September 30, 2021
For educational institutions
⟶ Updated 15 Dec 2017 ⟶
List of edits
Nine year old Elizabeth Parris and eleven-year- old Abigail Williams begin to exhibit strange behavior, such as blasphemous screaming, convulsive seizures, trance-like states and mysterious spells. within a short time
Unable to determine any physical cause for the symptoms and dreadful behavior, physicians concluded that the girls were under the influence of Satan
Martha Corey is accused of witchcraft
Martha Corey was examined before Magistrates Hathorne and Corwin
Rebecca Nurse was examined before Magistrates Hathorne and Corwin
George Jacobs, Sr. and his granddaughter Margaret were examined before Hathorne and Corwin. Margaret confessed and testified that her grandfather and George Burroughs were both witches. Sarah Osborne Died in a prison in Boston Margarert Jacobs: "...They told me if I would not confess I shoild be put down into the dungeon and would be hanged, but if I would confess I should save my life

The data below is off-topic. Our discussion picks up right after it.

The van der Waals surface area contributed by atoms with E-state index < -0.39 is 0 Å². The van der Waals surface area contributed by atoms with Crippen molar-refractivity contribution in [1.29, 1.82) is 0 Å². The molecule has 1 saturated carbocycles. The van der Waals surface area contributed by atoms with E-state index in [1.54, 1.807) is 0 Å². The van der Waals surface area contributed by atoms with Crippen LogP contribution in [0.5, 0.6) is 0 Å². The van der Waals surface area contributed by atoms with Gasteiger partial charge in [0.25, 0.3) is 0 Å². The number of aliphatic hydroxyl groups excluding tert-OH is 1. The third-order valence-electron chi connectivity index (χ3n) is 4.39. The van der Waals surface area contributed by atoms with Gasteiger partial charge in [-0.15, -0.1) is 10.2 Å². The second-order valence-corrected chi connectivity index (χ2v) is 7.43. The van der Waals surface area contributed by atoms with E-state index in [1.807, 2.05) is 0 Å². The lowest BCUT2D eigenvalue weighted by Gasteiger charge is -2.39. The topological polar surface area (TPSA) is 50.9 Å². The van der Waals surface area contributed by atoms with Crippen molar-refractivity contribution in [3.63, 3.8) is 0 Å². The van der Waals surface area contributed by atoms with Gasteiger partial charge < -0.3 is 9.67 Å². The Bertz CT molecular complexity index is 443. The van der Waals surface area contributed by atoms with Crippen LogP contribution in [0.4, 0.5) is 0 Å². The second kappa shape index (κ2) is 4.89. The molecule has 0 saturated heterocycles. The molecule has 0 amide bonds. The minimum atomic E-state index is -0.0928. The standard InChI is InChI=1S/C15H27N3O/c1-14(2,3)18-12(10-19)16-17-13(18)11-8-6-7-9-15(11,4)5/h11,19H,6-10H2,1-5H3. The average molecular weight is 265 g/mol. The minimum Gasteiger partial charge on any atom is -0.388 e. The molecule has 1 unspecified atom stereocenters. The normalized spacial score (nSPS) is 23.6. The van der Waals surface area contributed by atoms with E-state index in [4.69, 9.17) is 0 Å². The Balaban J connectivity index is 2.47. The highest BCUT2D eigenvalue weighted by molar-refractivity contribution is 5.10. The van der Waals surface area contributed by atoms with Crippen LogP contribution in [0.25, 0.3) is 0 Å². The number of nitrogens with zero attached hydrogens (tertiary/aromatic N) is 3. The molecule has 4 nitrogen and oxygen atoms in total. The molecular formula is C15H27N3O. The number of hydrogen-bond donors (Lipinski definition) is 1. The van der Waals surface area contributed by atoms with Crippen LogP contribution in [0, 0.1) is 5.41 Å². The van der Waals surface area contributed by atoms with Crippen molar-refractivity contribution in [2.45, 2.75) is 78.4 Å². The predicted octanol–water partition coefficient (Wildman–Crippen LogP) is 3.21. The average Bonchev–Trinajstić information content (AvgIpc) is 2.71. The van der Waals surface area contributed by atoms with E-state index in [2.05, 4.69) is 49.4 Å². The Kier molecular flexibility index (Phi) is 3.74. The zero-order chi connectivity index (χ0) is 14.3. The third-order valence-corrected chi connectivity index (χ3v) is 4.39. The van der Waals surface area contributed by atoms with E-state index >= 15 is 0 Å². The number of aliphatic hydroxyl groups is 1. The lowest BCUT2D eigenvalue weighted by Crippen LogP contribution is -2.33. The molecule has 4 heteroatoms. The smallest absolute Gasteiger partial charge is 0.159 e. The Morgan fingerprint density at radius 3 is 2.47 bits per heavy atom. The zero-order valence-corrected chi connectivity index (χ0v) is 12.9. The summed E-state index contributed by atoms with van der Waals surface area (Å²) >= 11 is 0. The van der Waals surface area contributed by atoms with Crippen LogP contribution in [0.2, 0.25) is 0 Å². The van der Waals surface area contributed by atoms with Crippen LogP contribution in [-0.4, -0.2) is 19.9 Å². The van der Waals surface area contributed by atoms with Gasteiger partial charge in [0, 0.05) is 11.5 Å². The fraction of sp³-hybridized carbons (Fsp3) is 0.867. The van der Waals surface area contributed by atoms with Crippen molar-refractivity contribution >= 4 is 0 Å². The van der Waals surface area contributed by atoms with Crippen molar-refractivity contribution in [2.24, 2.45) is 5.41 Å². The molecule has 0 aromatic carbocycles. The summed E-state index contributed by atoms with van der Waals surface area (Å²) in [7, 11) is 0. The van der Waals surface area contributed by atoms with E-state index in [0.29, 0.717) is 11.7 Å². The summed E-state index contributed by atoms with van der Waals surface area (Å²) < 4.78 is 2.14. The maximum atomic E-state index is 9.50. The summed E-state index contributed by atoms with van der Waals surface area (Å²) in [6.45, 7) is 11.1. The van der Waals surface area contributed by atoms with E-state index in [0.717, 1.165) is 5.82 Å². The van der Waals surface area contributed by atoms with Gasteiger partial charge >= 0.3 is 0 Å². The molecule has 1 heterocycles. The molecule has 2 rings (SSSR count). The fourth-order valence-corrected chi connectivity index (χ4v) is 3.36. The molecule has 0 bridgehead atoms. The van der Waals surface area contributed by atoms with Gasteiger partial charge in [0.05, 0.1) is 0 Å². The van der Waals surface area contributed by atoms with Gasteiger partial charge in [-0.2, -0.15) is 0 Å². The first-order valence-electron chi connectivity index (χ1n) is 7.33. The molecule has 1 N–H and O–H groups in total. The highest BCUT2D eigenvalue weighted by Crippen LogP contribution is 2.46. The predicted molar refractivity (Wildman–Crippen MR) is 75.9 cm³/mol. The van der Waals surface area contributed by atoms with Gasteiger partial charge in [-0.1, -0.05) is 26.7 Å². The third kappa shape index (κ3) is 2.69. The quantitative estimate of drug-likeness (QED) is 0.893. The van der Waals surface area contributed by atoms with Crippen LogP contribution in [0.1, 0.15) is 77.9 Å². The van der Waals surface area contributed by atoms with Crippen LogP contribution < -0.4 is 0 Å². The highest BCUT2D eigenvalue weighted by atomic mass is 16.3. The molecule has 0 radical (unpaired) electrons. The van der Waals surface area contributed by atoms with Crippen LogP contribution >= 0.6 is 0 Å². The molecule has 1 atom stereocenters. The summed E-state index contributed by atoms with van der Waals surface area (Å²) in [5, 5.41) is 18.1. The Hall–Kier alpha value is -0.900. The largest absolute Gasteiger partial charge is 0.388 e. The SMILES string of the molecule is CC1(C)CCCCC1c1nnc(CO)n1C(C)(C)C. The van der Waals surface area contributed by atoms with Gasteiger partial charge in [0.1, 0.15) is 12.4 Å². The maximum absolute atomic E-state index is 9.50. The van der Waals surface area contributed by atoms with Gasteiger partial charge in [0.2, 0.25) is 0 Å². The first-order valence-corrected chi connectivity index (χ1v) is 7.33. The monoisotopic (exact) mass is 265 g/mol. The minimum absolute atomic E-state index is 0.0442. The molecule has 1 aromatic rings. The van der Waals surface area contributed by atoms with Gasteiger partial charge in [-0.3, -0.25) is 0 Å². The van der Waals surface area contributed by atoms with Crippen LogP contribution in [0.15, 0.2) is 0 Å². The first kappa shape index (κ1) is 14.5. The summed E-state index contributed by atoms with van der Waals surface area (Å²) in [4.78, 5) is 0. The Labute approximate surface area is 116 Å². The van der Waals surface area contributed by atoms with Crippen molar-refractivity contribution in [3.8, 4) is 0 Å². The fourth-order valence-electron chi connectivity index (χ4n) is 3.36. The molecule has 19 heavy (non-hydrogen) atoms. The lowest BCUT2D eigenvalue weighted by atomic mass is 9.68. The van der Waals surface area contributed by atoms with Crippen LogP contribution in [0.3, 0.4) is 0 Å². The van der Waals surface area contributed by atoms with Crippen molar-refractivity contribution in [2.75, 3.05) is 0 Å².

Increase Mather returned from England, bringing him a new charter, and a new governor, Sir William Phips.
Mary Easty was released from prison. Yet due to the outcries and protests of her accusers, she was arrested a second time.
Bridget Bishop was hanged in Salem, the first official execution of the Salem witch trials. Bridget Bishop: “I am no witch. I am innocent. I know nothing of it.” Following her death, accusations of witchcraft escalated, but the trials were not unopposed. Several townspeople signed petitions on behalf of the accused people they believed to be innocent
Margaret Scott, Willmont Redd, Samuel Wardwell, Mary Parker, Abigail Faulkner, Rebecca Eames, Mary Lacy, Ann Foster, and Abigail Hobbs were tried and condemned
Giles Cory was pressed to death for refusing a trial.
Dorcas Hoar was the forstof these pleading innocent to confess. Her execution was delayed.
Martha Corey, Margaret Scott, Mary Easty, Alice Parker, Ann Pudeator, Willmont Redd, Samuel Wardwell, and Mary Parker were hanged.
After20 people had been executed in the Salem witch hunt, Thomas Brattle wrote a letter criticizing the witchcraft trials. This letter had great impact on governor Phips, who ordered that reliance on spectral and intangible evidence no longer be allowed in trials.
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